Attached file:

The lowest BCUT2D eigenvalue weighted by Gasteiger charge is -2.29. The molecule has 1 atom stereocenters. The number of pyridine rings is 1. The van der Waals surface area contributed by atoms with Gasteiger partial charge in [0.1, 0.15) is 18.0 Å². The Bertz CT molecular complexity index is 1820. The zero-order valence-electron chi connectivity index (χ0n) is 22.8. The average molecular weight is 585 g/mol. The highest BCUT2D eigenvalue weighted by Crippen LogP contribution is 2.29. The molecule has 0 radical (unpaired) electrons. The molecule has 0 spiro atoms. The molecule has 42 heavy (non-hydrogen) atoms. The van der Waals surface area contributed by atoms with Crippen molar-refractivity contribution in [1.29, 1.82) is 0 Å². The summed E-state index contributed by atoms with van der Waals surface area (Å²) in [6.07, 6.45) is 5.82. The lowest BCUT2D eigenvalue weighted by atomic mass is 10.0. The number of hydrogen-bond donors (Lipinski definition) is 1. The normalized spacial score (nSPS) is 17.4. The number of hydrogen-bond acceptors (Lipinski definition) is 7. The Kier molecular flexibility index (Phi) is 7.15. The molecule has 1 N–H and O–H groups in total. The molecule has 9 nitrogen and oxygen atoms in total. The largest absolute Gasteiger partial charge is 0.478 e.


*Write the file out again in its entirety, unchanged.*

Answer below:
The lowest BCUT2D eigenvalue weighted by Gasteiger charge is -2.29. The molecule has 1 atom stereocenters. The number of pyridine rings is 1. The van der Waals surface area contributed by atoms with Gasteiger partial charge in [0.1, 0.15) is 18.0 Å². The Bertz CT molecular complexity index is 1820. The zero-order valence-electron chi connectivity index (χ0n) is 22.8. The average molecular weight is 585 g/mol. The highest BCUT2D eigenvalue weighted by Crippen LogP contribution is 2.29. The molecule has 0 radical (unpaired) electrons. The molecule has 0 spiro atoms. The molecule has 42 heavy (non-hydrogen) atoms. The van der Waals surface area contributed by atoms with Crippen molar-refractivity contribution in [1.29, 1.82) is 0 Å². The summed E-state index contributed by atoms with van der Waals surface area (Å²) in [6.07, 6.45) is 5.82. The lowest BCUT2D eigenvalue weighted by atomic mass is 10.0. The number of hydrogen-bond donors (Lipinski definition) is 1. The normalized spacial score (nSPS) is 17.4. The number of hydrogen-bond acceptors (Lipinski definition) is 7. The Kier molecular flexibility index (Phi) is 7.15. The molecule has 1 N–H and O–H groups in total. The molecule has 9 nitrogen and oxygen atoms in total. The largest absolute Gasteiger partial charge is 0.478 e.